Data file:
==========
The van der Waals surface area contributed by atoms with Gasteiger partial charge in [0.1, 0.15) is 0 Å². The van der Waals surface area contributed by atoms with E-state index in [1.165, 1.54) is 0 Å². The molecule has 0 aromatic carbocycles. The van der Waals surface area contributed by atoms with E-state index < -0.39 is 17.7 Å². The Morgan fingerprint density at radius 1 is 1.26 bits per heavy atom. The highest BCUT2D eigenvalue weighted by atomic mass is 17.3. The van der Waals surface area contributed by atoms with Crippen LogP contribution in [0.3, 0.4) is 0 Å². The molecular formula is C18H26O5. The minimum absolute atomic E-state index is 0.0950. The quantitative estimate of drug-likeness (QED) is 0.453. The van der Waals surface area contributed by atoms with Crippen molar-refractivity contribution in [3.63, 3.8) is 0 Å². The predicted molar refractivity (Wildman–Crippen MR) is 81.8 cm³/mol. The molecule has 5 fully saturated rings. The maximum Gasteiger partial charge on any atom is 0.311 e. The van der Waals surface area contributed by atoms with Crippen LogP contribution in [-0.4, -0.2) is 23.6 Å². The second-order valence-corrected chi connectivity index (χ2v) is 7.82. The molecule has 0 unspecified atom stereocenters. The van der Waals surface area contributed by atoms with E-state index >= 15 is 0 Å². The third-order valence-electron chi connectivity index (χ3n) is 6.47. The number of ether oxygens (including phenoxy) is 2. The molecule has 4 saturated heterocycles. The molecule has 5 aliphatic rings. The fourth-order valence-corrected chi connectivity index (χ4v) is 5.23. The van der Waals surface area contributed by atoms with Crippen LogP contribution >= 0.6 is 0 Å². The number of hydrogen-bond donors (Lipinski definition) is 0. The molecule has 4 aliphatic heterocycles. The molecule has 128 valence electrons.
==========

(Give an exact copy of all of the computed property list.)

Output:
The van der Waals surface area contributed by atoms with Gasteiger partial charge in [0.1, 0.15) is 0 Å². The van der Waals surface area contributed by atoms with E-state index in [1.165, 1.54) is 0 Å². The molecule has 0 aromatic carbocycles. The van der Waals surface area contributed by atoms with E-state index < -0.39 is 17.7 Å². The Morgan fingerprint density at radius 1 is 1.26 bits per heavy atom. The highest BCUT2D eigenvalue weighted by atomic mass is 17.3. The van der Waals surface area contributed by atoms with Crippen LogP contribution in [0.3, 0.4) is 0 Å². The molecular formula is C18H26O5. The minimum absolute atomic E-state index is 0.0950. The quantitative estimate of drug-likeness (QED) is 0.453. The van der Waals surface area contributed by atoms with Crippen molar-refractivity contribution in [3.63, 3.8) is 0 Å². The predicted molar refractivity (Wildman–Crippen MR) is 81.8 cm³/mol. The molecule has 5 fully saturated rings. The maximum Gasteiger partial charge on any atom is 0.311 e. The van der Waals surface area contributed by atoms with Crippen LogP contribution in [-0.4, -0.2) is 23.6 Å². The second-order valence-corrected chi connectivity index (χ2v) is 7.82. The molecule has 0 unspecified atom stereocenters. The van der Waals surface area contributed by atoms with E-state index >= 15 is 0 Å². The third-order valence-electron chi connectivity index (χ3n) is 6.47. The number of ether oxygens (including phenoxy) is 2. The molecule has 4 saturated heterocycles. The molecule has 5 aliphatic rings. The fourth-order valence-corrected chi connectivity index (χ4v) is 5.23. The van der Waals surface area contributed by atoms with Crippen LogP contribution >= 0.6 is 0 Å². The number of hydrogen-bond donors (Lipinski definition) is 0. The molecule has 4 aliphatic heterocycles. The molecule has 128 valence electrons.